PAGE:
• Residual Stones: Despite the effectiveness of RIRS, there is a chance that small stone fragments may be left behind. These fragments may pass spontaneously or require additional intervention.
  • Urinary Stricture: In rare cases, scarring or narrowing of the ureter (urinary stricture) may occur as a result of the procedure, leading to potential blockage and requiring further treatment.
  • Instrumentation Trauma: The use of medical instruments during RIRS may cause trauma to the surrounding tissues, potentially leading to irritation or inflammation.
  • Reaction to Anesthesia: As with any surgical procedure, there is a risk of adverse reactions to anesthesia. This risk is typically assessed by the anesthesiologist before the surgery.
  • Prolonged Recovery: While RIRS generally involves a shorter recovery time compared to more invasive procedures, some patients may experience a longer recovery period, particularly if complications arise.

Is RIRS Safe

Retrograde Intrarenal Surgery (RIRS) is generally considered a safe and effective procedure for the treatment of kidney stones. However, like any medical intervention, it carries potential risks and complications. The safety of RIRS depends on various factors, including the patient’s overall health, the characteristics of the kidney stones, and the skill and experience of the surgical team.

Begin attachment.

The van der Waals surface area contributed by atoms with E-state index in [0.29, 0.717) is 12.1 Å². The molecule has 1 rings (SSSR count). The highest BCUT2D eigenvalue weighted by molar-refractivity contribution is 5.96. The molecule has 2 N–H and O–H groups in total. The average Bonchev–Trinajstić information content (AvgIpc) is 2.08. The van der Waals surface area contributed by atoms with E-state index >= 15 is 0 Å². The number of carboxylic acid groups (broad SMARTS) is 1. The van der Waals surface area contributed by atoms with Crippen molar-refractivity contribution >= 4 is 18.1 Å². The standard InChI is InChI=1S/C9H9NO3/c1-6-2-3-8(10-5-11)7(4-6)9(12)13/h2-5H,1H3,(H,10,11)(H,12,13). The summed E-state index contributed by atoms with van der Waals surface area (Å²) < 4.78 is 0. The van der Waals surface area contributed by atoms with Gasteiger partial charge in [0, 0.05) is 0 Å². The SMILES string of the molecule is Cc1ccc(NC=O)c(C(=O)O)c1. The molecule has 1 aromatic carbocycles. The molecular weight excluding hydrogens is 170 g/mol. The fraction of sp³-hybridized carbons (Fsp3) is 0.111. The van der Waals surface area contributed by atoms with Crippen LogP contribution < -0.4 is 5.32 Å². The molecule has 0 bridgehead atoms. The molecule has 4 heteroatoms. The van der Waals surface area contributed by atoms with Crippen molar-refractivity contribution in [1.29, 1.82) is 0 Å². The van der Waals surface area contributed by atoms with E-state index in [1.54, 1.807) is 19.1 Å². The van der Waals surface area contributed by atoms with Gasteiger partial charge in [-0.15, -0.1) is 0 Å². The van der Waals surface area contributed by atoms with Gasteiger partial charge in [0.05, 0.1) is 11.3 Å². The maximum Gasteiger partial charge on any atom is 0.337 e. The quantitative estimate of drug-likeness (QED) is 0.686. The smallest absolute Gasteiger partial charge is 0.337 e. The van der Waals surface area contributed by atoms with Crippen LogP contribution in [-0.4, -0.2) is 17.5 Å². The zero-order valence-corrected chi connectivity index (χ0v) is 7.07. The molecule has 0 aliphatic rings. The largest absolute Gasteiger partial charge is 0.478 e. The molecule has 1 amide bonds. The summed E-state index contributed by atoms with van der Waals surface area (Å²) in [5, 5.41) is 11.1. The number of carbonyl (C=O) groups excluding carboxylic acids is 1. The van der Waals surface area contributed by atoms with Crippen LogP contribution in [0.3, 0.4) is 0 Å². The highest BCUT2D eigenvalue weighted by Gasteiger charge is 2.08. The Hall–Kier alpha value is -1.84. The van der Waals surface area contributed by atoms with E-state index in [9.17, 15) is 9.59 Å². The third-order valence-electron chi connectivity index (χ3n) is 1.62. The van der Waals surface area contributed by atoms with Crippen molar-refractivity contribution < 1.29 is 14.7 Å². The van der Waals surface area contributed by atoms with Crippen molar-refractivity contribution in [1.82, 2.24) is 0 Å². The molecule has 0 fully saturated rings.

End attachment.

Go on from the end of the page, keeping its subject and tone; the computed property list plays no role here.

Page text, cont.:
• Effectiveness: RIRS is often effective in treating smaller to medium-sized kidney stones, particularly those located in the renal pelvis or calyces. The procedure allows the urologist to access and remove or fragment stones using a flexible ureteroscope.
  • Minimally Invasive: RIRS is a minimally invasive procedure, which means it is associated with fewer complications and a shorter recovery period compared to more invasive surgeries like open surgery or percutaneous nephrolithotomy (PNL).